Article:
SALT LAKE CITY — With a statewide mask mandate still in place, the KSL Investigators wanted to know: How are Utah businesses doing at making sure employees wear masks?
The mandate went into effect in November with Gov. Gary Herbert’s emergency declaration. With it came an emergency rule to be enforced by the Utah Occupational Safety and Health Division that requires every employee to mask up, with few exceptions.
Failure to follow the rule can result in a fine.
KSL Investigators found so far — most businesses are complying with the rule.
There have been complaints of non-compliance to UOSH. According to data from the Utah Labor Commission, which oversees UOSH, 1,126 complaints were registered regarding COVID-19 issues since March 2020. Of those, 957 complaints were received between November and January.
“We got a year’s worth of complaints in a month,” said Eric Olsen, public information officer for the Utah Labor Commission. He said working through the caseload has kept their 19 investigators busy.
“We are responding to 100% of complaints that we have jurisdiction over,” he said.
How UOSH investigators respond varies.
Olsen told KSL a large part of complaints received are about customers, not employees, failing to wear masks inside businesses. UOSH has no jurisdiction over customers, only employees.
There are also multiple complaints against certain businesses, which they consolidate if complaints are made in the same short span of time.
Removing those exceptions, UOSH had 734 complaints that fall within their jurisdiction to investigate.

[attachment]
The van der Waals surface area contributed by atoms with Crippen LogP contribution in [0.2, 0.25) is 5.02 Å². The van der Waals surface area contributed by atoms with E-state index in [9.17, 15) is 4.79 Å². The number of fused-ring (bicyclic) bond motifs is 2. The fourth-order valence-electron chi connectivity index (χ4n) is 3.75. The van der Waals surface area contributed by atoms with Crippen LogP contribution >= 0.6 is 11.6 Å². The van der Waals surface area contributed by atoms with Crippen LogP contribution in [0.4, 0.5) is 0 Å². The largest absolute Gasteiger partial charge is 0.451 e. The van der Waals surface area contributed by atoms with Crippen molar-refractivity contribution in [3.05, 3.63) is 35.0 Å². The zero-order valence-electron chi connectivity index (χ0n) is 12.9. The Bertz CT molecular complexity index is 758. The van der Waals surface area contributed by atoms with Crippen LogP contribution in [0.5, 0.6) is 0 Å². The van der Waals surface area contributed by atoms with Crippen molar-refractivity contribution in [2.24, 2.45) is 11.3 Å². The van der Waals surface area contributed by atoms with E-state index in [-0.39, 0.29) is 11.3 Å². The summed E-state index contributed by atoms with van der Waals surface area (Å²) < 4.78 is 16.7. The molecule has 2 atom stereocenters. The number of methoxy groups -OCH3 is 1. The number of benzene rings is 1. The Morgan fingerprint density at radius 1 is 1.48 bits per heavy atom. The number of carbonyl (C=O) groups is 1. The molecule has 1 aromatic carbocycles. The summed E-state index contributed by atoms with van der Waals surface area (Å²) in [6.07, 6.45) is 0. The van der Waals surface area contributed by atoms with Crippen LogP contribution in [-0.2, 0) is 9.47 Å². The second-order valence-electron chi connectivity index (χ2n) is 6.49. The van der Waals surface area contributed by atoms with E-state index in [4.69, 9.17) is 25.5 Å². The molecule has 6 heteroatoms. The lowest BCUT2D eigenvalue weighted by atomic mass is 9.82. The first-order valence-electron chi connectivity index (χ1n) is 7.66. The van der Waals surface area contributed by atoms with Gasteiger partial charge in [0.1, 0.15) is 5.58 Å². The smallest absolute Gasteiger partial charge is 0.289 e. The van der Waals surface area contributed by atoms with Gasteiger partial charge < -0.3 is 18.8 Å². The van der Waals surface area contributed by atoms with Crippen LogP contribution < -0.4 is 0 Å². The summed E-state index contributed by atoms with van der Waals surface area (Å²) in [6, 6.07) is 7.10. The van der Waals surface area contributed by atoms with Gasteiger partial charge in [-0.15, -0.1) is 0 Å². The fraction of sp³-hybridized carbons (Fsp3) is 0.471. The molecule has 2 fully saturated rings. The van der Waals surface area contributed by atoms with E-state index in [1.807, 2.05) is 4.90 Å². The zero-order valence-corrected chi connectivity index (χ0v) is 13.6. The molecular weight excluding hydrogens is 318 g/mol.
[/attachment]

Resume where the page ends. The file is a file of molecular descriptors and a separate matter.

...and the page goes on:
We got a year’s worth of complaints in a month.
–Eric Olsen, Utah Labor Commission
Olsen said most of these were informal complaints, meaning someone other than the business’s employees had made the complaint. They were still investigated and businesses were asked to show proof of compliance.
Most did show such proof, which Olsen said negates the need for an inspection by their office.
UOSH does visit businesses that do not respond. “Further investigations resulted when compliance wasn’t demonstrated, the employer was non-responsive, or we received additional complaints,” said Olsen.
Data shows that of the 107 inspections that have taken place for these types of violations, only 14.6% resulted in a citation or fine.
We found 25 businesses received a total of $49,250 in fines for not following the mask rule, with an average fine of $1,970 per business. The highest fines were levied at $4,500. All citations with fines mention lack of mask use.
Photo: KSL TV
As KSL Investigators previously reported, four businesses had initially refused entry of UOSH inspectors into their business unless they obtained an administrative warrant. We asked Olsen if these had been executed. He stated by email “we do not comment on ongoing investigations” and could not address “specific questions about the status of warrants.”
For the most part, Olsen said businesses are working hard to keep employees safe. The emergency rule is in place until March 9. Until then, Olsen told KSL they will continue investigating rule-breakers as they hear about them.
“That’s a rule that we’re supposed to enforce, so we enforce that just like any other rule,” he said.
The businesses that seem to be racking up the most fines include construction companies and car dealerships.